The global backlash against the tech giants has reached China. The antitrust yesterday unveiled a draft that points to “internet platforms.” There’s a lot of room for interpretation, but after the sudden regulatory hiatus of Ant’s IPO, it sounds disturbing.
Beijing is targeting shopping portals, digital payment services, and even food delivery apps. The 22-page draft, which is open for public comment until the end of the month, lists market abuses, such as the misuse of subsidies and discounts, or restricting their customers from selling services on rival platforms, a practice of the one that Alibaba has been accused of by a good number of merchants and competitors.
Jack Ma’s signature seems especially vulnerable. It has enormous force in Chinese ecommerce, but has avoided being formally labeled as dominant by having only a fraction of the total retail market. That may be about to change: the new rules propose to take into account factors such as number of users, clicks and time spent on the platform. In September, Alibaba had 881 million monthly active mobile users, more than half of China’s population.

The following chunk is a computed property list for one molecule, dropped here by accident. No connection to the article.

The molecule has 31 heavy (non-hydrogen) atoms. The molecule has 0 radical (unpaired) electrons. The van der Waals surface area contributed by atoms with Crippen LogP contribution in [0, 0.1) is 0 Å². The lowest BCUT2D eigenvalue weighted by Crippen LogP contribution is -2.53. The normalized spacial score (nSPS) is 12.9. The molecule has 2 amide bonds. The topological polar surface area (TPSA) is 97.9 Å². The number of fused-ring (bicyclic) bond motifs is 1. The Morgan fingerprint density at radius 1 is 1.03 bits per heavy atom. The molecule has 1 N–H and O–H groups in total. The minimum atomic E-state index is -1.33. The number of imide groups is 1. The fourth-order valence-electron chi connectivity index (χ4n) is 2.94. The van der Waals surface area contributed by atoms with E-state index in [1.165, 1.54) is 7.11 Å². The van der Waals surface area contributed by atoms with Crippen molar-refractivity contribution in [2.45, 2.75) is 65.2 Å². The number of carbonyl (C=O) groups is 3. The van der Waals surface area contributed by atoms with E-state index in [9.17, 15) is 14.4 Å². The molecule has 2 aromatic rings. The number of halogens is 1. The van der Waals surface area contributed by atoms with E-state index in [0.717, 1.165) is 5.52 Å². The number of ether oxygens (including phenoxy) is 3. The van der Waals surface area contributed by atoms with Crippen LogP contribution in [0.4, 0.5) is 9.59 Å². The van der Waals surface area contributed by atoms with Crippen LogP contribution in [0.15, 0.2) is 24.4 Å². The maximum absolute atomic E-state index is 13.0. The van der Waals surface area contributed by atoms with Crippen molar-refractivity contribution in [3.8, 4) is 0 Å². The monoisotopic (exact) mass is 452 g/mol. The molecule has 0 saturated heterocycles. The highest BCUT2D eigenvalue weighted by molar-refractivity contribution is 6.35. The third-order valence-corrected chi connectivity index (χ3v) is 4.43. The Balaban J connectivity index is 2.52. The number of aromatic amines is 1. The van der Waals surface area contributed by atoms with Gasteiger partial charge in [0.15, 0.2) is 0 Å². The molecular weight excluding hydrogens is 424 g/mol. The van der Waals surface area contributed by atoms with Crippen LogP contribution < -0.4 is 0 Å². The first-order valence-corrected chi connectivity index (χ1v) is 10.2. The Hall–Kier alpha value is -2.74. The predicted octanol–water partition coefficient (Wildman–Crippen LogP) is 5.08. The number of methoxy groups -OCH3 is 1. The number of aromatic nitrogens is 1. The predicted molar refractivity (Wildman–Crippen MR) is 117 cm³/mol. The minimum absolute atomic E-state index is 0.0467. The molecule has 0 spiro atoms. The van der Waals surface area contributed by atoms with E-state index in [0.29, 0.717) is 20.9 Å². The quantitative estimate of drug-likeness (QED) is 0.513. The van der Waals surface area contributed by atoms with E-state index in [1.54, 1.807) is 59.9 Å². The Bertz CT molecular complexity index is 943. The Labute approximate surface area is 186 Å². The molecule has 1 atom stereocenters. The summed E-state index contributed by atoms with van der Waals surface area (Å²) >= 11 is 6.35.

You may also have other problems. The draft challenges customers to be treated differently based on their consumer preferences and habits. Marketing is a distinctive competency of Alibaba and relies on gathering large amounts of data to help brands reach more consumers. Tencent, Baidu or Pinduoduo could also be affected.
But controlling the giants may not be a neat chore. Alibaba and Tencent have invested billions of dollars in creating other companies and are deeply enmeshed in the Chinese internet economy. This differentiates them somewhat from their Western counterparts. Beijing has procrastinated monopoly policing more than the US or the EU, perhaps assuming it would be easier to regulate a handful of giants. A reckoning will make itself felt.